the is negotiated to be completely dissolved. package. The order and sequencing Italy Italy Italy of the exits from the Euro are is especially important.0 of the Eurozone. In July 2015. Italy. Scenario variant S2 and extreme A market-driven meltdown of a Euro area willing variant X1 are similar to the standard scenario. an uncontrolled of a negotiated exit from the Euro area. Instead. The weak Euros without political the European Stability Mechanism (ESM) proved support become a significant economic risk. Ireland Ireland Ireland Instead. We test the severity of the US$4. anti-Euro parties spread into power quantitative easing (QE) firepower of the European even in Germany and France. We encourage parties towards the governments.9 Tn scenario through a number of variants. weakening the Euro. Greece Table 3:  Summary of dissolving countries from the and Spain) are caught up in a wave of defaults. Probability of Default In variant X1 we expand the scenario to a dissolution (%) 2. 5. In the southern worst-case scenarios. Greece. the willingness for any further unlimited Meltdown scenario to provide sensitivity analysis so financial support to their southern counterparty as to gain a better understanding of the greater effects decreases significantly. Many remaining countries with similar cultures would probably follow Germany to Nov Dec Jan Feb Mar Apr May Jun Jul Aug Sept Oct build a new currency zone with strict monetary policy. 2013 2014 There are plausible extensions of the scenario that could go even further.0% some of the weaker European economies – Italy and the so-called PIGS (Italy. this may seem too extreme as a stress test area shows public political pressure from populist and its likelihood is extremely remote.2 Tn $10. we explore how populist parties also in France and Germany could trigger the end of the 3.8 Tn $12. Ireland. intense negotiations that concluded in a third-bailout Spain. and Ireland. Eurozone Meltdown Stress Test Scenario In variant S2. As of November 2015. Brussels is still blamed as cause for painful reforms the local governments were reluctant to Scenario Variants implement.0 coordinated rescue politics and the introduction of Annual parallel currencies. Greece Greece Greece as the functioning of the Euro system depends on Spain Spain Spain the commitment of the central countries France and Portugal Portugal Portugal Germany. scenarios focus on the rise of populist parties that challenge the consensus of the combination of rescue S1 S2 X1 architecture and reforms. Greek exit was barely avoided after several months of S1 consists of the peripheral countries. In variant S1. and that could potentially result in defaults of the mainstay investment instruments of Selected scenario US Treasury bonds and Japan government bonds. to pull United States Figure 5:  Annual probability of Italian default from 5 and potentially Japan into financial distress from year CDS spreads these events. hence it to overcome negative market forces. Euro area across the scenario variants 13 .3% 17. as the combined the populist. countries. We introduce a set of variants to the Eurozone To the North. the situation in the Euro However. Portugal. and ultimately the Central Bank (ECB) and the cheap funding from entire Eurozone. Total GDP (2013) The scenario spreads by political contagion across a number of countries. but to stay together seems unlikely. and evolving into their original currencies and further The scenarios selected reflect this political pressure. Portugal. although the investment risk managers to add assumptions about combination of the rescue architecture and political additional default likelihoods of US treasuries and reforms technically had worked well to decrease the Japan government bonds to their stress test for credit spreads from their 2012 highs. it is the political decisions in several Germany Germany countries to return to their own currencies to regain France France full spending control over their deficits that is the Rest of Eurozone most significant dimension of the scenario. exiting the Euro area.6% 14.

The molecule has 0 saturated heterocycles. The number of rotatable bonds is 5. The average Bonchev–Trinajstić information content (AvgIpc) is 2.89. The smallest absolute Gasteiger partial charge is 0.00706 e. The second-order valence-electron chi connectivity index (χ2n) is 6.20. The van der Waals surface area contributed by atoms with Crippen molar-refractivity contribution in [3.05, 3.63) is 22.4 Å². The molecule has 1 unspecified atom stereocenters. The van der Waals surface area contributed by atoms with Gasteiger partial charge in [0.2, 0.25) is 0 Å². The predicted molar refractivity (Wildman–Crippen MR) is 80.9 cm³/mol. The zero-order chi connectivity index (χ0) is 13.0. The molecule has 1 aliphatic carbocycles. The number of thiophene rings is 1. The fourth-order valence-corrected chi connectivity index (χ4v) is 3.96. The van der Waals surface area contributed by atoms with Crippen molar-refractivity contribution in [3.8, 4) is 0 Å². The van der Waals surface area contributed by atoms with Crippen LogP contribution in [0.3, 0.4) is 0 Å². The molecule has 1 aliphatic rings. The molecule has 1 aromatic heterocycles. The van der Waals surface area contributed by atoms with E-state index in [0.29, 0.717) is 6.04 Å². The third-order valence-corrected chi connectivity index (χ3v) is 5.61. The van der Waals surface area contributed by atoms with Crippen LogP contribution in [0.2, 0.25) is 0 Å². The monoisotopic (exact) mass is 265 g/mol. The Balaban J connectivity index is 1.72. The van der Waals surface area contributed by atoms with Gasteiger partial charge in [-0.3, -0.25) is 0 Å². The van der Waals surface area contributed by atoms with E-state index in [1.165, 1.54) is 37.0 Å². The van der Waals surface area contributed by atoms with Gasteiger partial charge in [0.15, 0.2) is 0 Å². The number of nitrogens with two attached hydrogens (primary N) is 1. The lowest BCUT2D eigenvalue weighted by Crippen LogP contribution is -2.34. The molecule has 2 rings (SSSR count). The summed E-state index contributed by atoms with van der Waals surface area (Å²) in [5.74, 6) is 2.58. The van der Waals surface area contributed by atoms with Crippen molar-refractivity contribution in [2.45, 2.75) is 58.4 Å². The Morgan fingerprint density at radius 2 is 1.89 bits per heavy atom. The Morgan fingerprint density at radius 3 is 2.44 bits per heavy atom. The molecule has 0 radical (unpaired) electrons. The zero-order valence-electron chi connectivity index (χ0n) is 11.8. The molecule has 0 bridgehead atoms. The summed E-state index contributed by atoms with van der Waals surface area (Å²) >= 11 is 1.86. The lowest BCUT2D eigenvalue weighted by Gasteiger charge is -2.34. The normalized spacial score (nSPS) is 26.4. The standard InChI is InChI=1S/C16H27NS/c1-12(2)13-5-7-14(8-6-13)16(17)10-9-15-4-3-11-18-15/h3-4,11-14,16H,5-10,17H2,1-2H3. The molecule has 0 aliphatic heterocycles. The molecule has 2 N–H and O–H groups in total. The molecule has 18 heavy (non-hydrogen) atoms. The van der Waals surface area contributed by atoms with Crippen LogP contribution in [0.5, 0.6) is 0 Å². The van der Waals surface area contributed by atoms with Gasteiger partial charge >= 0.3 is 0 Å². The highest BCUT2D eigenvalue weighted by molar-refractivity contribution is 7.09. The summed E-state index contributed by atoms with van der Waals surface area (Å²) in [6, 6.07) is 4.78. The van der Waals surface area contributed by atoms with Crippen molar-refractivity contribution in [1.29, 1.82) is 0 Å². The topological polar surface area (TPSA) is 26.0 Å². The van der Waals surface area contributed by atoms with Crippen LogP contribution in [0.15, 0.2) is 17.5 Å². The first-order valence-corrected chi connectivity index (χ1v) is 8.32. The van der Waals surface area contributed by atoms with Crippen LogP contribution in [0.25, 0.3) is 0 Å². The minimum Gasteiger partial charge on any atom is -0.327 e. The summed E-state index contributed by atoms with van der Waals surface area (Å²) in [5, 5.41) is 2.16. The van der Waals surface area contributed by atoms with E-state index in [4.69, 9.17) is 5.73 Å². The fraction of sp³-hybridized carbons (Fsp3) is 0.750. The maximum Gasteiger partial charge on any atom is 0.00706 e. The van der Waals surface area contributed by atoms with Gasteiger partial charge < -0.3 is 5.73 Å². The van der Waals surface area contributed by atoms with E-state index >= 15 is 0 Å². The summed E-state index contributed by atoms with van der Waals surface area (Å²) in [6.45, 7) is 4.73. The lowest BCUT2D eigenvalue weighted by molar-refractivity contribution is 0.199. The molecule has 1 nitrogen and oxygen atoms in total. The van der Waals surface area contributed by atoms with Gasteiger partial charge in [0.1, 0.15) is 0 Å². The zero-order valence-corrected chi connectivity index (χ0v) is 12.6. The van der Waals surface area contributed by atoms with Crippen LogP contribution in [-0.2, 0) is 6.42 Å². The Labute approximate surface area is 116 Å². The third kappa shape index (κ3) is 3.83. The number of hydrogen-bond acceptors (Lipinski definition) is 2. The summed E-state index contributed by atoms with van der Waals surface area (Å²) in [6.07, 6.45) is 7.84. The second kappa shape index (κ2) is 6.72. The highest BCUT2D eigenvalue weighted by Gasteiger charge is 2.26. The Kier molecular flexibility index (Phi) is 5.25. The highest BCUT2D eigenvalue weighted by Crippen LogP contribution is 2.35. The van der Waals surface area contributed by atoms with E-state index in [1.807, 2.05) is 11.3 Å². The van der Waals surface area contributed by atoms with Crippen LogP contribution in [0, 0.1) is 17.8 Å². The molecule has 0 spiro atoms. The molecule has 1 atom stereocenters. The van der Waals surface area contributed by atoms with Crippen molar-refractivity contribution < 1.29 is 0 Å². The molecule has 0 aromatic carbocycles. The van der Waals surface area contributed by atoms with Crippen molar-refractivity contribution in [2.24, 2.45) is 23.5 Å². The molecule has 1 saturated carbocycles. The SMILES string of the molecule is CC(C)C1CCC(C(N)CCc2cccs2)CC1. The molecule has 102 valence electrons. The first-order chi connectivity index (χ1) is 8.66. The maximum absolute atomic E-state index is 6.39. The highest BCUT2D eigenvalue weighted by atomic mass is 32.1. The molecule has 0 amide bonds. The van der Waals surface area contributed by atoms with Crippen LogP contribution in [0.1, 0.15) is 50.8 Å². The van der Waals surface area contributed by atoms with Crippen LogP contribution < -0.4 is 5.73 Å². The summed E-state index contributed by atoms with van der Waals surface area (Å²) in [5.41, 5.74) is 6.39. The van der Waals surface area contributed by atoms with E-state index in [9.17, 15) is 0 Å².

The new government and central banks respond by raising interest rates announces that it will no longer fulfil the Maastricht between 8-10%. too. a guaranteed extensive financial aid program to prevent MSE to default in the transition phase. support after submitting a robust rebuttal of the There is a surge in inflation in the exiting countries Chancellor’s demands. Anti-austerity rioting in Italy leads to the resignation Polls show that their governments will lose the of Prime Minister Renzi and triggers a snap general coming elections. declares that it is exiting Prime Minister Grillo gains widespread popular and devaluing its currency. which had been international markets into an even greater frenzy at gaining ground in the Italian senate. It leaves the Euro with a Phase 1: Five Star Italian Government comparable support package from the remaining member states. Portugal swiftly follows inform Italy that further servicing of Italy’s debt Spain’s example. Europe-wide.namely a substantial haircut. wins the election the suggestion that the Eurozone may be about to fall by a slight majority and forms a coalition with Lega apart. becomes Italy’s new prime minister. and 1000t of gold together with 10bn EUR and USD cash reserves . Markets react strongly to the 50% devaluation of Italian debt and foreign investment in Italy grinds to a halt. European Union authorities As the contagion spreads. Spain’s government is left with little option but to default on its debt. and Greece under pressure: their long- term bond yields explode and cut them off from the financial markets. Beppe Grillo. support package for Italy . sharply in reaction to heightened uncertainty and leader of M5S.Cambridge Centre for Risk Studies 5  The Scenario Background Silmultaneously. while the Euro itself initially welfare program. there are anti-European mass demonstrations in these fiscally insolvent countries. M5S. Voters perceive Italy as unfairly burdened with the Phase 3: Cascade of Defaults in the Weaker brunt of Europe’s current refugee crisis and the fear Trading Partners that the influx of illegal immigrants will draw down The shake-up immediately impacts the other native employment rates. Business and consumer confidence levels drop Nord. Italy’s most anti-European party. A sell off of Italian assets begins among the country’s major trading partners. election. The market value of Italian debt falls by 50% as a consequence of these measures. The announcement of the agreement also puts Spain. Dealt a blow by the rapid secession of measures as part of a coordinated effort to bolster European states. with Ireland doing the same will be contingent on the resumption of austerity within a week. so parties run on a platform vulnerable PIIGS nations. The remaining Phase 2: Nuova Lira eleven members of the Eurozone are dragged into a recession over the next ten fiscal quarters and stock The countries agree on an Italian exit with an extensive markets fall significantly in other major economies. Spain’s announcement sends The soft Eurosceptic party. Despite the election. 14 . Portugal. National exchange rates drop by up criteria but instead starting an extensive public to 40% against the support the new Italian currency. there is a sharp decline in equity prices. depreciates 15% against the dollar. Foreign markets begin to dump Eurobonds. Greece remains in the Eurozone for economic resilience. of economic reform and take a hard line against continuing austerity measures and kowtowing to Fearing a return to financial crisis and extreme German control of national finance policies. austerity. several weeks before it.